He spoke in favor of the bill during a recent hearing, noting that his 13-year-old son received "bionic ears" when he was younger and is only just now learning some sign language.
"It is first and foremost about parental choice. It is not going to serve us well to have one methodology for all families," Horton said. "This bill allows parents to make an informed choice and to be supported."
Indiana School for the Deaf officials declined to comment.
Bias charges fly
But Horst - appointed by Daniels to the deaf school's board in 2010 - said each side accuses the other of being biased.
He said it's a conflict for a service provider - the Indiana School for the Deaf - to also be an information provider.
"We just want parents to have all the information they need to make the best decision for their child," Horst said. "Then all the service providers can be as passionate as they should be about their beliefs."
An Office of Management and Budget employee spent months auditing and assessing the school before making the recommendation.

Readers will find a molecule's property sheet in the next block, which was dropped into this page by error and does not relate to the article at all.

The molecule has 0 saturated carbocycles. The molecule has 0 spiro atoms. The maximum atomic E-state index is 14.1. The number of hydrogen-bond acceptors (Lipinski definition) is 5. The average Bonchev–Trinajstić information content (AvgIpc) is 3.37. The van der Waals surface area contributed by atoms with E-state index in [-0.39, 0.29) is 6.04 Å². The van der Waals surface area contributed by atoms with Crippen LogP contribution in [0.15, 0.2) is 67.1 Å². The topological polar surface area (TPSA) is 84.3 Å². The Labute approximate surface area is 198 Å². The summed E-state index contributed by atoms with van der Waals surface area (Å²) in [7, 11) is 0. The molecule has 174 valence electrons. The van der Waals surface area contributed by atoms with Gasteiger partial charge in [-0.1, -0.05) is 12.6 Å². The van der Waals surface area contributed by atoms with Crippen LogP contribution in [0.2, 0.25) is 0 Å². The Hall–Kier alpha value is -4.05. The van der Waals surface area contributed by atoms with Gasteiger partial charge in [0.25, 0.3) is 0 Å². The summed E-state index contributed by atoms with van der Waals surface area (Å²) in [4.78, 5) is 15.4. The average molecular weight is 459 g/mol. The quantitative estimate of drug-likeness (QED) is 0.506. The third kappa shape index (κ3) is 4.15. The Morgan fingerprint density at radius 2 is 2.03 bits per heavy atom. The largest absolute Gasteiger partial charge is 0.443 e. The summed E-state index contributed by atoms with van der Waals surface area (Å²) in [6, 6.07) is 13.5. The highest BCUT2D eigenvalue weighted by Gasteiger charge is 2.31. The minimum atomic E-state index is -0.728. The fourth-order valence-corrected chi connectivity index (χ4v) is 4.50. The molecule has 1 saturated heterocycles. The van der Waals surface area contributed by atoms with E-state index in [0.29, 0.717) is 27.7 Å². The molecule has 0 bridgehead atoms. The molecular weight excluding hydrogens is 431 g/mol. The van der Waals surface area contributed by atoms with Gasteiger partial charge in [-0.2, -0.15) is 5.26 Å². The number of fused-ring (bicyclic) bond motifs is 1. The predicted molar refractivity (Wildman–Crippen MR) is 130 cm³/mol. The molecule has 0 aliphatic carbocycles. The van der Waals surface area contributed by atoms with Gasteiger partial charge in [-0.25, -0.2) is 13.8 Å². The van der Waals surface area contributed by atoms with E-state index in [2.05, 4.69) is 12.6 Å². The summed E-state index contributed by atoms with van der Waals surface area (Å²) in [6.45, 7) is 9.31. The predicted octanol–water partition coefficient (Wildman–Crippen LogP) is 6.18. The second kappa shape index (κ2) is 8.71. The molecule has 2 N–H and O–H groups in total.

"It is rare that OMB has suggested the creation of a new center in their reviews of hundreds of state programs and services," the agency admitted in a Dec. 11 operational review of the school. "However, OMB believes this function is too important to allow the services to be delivered in such a fractured and confusing manner."
The bill originally left almost all the implementation of a new center up to that office, from what agency to place it in to staffing and funding decisions after a transition team came up with recommendations. Some amendments have softened it but not completely.